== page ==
In Golden v. Government of the V.I., Civ. No. 2005/0005, Slip op. (D.V.I. Mar. 1, 2005), the District Court of the Virgin Islands ruled that laches barred an election contest.
In Golden, one of the plaintiffs, Carmen Golden, sought re-election to the St. Croix Board of Elections as a Democrat. Only one seat was certified for the Democratic primary, and Golden was not elected to that seat upon receiving the second highest number of votes.
In the general election four seats were open, and Golden received the fourth highest number of votes as a write-in candidate. Golden was ultimately denied a seat on the board, however, because the Democratic seats were full, and Golden was enrolled in the election as a Democrat.
Golden and her husband subsequently challenged that decision, arguing that two Democratic seats should have been certified for the Democratic primary.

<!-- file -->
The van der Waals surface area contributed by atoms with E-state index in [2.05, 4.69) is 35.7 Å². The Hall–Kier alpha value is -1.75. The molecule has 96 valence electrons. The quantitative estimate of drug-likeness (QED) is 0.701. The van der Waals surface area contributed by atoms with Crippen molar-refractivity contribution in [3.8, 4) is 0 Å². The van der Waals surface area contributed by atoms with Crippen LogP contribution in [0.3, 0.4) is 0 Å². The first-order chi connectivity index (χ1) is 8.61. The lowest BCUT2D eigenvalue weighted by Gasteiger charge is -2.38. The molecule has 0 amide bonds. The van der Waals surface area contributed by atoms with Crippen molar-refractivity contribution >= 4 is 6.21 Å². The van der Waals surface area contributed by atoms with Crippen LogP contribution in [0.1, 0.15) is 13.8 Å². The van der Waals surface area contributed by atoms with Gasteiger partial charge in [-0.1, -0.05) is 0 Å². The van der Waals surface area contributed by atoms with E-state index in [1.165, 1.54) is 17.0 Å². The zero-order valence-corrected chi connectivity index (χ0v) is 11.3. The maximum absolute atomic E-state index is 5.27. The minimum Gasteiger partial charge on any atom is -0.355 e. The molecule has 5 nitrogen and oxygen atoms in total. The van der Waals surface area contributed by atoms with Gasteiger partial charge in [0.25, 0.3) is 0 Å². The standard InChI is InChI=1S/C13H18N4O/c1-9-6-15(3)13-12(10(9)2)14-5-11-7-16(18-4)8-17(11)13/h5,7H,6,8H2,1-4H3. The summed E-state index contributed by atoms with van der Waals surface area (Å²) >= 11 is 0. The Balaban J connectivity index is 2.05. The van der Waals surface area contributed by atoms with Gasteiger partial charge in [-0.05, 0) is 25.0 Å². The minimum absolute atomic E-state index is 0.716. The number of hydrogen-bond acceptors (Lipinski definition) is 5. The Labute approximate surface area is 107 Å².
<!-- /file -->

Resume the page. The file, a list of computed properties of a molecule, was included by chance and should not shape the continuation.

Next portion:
The court concluded that the plaintiffs' claim was barred by laches. Specifically, the court found that the plaintiffs "were well aware that only one seat had been certified for the Democratic primary, when they believed that two seats should have been certified. They lacked diligence by waiting to see whether their candidate of choice won the one certified seat, before bringing a legal action arguing that a second seat should have been certified. The doctrine of laches bars such post-election 'sandbagging on the part of wily plaintiffs.'" (Golden, slip op. at 11.)